Published for the very first time, the English Illuminati rituals are revealed in full to the reader alongside other original source materials. A unique opportunity to see what really went on behind the scenes, changing perceptions and sharing the true story of the English branch of the world’s most notorious order.
The book starts with a chance discovery – a secret manuscript locked in a box and hidden away in a private occult library. Within was found a handwritten notebook by Dr William Wynn Westcott. It had lain there for over a century, waiting patiently to be discovered and its contents brought to light.
Building on the scholarly work of The Secret School of Wisdom, the story of the English Illuminati starts a hundred years after the original order was banned. In 1880 the order was relaunched by Theodore Reuss in Munich and it is from this organisation that the secret documents originated, eventually finding themselves in the hands of W W Westcott. Westcott took it upon himself to have them translated and to introduce the Illuminati to English society at the turn of the 20th century. Discover the fascinating men and women who were members of the order and other characters and mysterious societies active at the time and how they all fit into the story.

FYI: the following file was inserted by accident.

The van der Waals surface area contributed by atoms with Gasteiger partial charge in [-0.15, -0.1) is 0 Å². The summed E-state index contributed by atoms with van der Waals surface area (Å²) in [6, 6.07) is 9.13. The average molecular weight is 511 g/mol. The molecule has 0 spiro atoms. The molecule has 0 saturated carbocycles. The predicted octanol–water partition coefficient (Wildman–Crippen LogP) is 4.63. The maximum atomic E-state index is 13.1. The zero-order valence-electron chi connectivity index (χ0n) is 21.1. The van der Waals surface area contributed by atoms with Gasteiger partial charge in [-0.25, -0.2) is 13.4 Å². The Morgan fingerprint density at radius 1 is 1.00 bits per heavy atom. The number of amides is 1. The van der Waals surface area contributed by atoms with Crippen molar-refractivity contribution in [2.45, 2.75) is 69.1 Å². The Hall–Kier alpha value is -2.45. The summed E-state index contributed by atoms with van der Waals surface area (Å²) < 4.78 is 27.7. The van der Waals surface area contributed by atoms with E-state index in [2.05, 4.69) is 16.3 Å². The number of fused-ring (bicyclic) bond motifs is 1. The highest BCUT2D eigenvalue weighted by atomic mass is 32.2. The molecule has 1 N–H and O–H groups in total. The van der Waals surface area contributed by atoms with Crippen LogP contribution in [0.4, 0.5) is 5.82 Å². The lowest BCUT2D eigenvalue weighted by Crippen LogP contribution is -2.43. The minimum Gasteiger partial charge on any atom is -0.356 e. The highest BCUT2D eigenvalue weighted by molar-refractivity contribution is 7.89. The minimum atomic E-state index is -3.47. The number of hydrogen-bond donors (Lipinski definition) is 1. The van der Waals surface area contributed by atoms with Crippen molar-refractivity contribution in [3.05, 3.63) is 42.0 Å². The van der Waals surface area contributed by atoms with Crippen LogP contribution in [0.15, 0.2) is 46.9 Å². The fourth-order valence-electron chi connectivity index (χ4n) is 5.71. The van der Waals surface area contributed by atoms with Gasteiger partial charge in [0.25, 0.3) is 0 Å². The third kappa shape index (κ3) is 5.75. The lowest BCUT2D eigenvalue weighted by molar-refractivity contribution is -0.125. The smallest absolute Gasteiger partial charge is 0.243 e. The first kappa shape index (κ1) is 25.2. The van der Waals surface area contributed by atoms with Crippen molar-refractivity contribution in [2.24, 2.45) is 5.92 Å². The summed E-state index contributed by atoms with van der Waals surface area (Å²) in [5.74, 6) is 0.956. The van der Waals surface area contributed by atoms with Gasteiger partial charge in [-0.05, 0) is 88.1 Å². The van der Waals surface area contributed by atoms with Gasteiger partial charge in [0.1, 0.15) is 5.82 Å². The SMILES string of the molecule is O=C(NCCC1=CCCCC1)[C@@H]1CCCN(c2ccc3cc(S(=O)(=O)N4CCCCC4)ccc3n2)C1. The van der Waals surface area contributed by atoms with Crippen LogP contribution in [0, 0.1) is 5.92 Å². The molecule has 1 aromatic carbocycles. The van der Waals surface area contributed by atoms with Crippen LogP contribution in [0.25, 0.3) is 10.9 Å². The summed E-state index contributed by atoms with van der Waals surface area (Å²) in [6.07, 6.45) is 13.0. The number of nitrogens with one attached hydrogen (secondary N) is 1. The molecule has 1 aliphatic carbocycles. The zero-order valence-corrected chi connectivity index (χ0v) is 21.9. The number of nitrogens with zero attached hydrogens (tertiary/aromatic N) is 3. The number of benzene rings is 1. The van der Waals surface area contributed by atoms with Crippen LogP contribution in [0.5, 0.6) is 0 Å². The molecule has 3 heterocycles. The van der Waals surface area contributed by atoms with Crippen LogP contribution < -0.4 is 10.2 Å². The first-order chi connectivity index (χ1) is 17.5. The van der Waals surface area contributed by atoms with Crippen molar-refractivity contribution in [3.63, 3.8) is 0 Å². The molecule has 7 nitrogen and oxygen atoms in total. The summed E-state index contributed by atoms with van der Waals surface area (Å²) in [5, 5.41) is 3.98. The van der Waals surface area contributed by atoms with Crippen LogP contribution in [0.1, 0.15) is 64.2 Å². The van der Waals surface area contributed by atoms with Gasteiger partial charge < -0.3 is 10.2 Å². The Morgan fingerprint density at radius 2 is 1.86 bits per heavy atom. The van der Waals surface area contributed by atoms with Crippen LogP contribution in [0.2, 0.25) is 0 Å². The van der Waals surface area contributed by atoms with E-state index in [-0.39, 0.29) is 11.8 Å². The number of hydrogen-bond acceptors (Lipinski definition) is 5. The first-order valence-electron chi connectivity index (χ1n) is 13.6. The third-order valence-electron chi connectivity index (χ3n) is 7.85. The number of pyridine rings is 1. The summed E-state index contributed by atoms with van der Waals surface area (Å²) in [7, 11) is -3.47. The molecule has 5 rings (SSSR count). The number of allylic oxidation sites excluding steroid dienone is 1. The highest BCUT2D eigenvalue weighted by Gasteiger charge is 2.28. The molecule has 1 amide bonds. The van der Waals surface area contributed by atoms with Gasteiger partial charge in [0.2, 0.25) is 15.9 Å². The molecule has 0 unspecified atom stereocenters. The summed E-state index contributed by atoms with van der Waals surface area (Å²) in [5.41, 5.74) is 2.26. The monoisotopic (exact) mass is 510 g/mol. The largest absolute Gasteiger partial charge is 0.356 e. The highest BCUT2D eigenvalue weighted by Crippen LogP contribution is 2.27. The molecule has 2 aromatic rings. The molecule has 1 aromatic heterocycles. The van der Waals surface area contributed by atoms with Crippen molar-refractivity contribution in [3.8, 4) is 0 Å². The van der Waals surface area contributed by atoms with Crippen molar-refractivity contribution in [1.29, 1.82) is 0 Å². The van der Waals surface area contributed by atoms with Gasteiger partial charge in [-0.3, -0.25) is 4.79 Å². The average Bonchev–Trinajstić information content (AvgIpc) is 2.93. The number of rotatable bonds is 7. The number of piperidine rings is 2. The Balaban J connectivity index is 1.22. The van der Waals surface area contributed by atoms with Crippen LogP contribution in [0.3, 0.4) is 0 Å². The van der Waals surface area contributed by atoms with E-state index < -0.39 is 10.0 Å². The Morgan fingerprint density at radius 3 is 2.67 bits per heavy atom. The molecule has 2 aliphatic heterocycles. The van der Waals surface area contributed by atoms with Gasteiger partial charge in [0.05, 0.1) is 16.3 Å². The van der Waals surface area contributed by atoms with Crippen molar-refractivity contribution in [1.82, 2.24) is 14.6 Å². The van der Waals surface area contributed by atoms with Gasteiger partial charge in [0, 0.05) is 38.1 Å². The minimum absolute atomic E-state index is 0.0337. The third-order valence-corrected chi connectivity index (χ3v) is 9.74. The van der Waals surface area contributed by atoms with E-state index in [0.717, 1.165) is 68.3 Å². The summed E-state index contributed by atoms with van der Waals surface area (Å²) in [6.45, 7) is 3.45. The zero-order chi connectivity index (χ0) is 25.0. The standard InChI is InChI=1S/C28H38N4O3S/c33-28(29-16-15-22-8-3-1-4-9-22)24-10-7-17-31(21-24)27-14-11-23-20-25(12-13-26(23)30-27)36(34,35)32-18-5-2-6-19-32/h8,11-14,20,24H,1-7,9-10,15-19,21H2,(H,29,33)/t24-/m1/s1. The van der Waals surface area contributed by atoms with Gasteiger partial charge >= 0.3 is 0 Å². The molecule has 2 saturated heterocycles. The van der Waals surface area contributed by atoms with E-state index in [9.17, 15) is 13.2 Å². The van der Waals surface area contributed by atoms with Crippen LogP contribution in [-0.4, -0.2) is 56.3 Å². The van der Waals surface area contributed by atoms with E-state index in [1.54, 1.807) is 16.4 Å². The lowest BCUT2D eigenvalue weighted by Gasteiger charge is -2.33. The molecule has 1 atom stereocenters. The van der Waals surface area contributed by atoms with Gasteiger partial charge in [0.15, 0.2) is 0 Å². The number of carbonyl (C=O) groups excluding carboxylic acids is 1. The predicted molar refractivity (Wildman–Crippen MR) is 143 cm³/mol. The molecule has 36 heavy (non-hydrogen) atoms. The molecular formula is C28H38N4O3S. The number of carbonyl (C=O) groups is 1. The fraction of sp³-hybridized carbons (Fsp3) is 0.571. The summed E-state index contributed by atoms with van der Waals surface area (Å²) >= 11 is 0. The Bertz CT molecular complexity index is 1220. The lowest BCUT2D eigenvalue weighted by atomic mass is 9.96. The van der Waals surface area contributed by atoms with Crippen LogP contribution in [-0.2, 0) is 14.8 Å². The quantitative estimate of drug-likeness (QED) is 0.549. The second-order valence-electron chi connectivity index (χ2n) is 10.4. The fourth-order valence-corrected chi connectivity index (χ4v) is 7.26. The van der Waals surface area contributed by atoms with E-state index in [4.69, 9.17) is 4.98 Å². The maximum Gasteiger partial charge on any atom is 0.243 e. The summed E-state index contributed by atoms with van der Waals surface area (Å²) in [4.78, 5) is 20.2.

Available from Lewis Masonic
I’d certainly like to have this, although I think it will be very similar to The Secret School of Wisdom which I found a bit dry. The English Illuminati, however, had input from both Dr William Wynn Westcott and Theodore Reuss, so it was probably very different to the 1780s version.
The book is £30, by the way, which isn’t too bad.
Have a copy on order from Lewis Masonic and look forward to reading it. Also ordered some books about the Knight Templars, and copies of The Square independent Masonic magazine, with interesting articles on Royal Arch, P.G. Wodehouse, UNO and more. I bought a copy some years ago, with the main front page and article inside about how Masonic and fraternal orders were suppressed in Nazi Germany (the occult Thule Society was also banned despite funding the DAP and its successor the Nazi Party in the 1920s).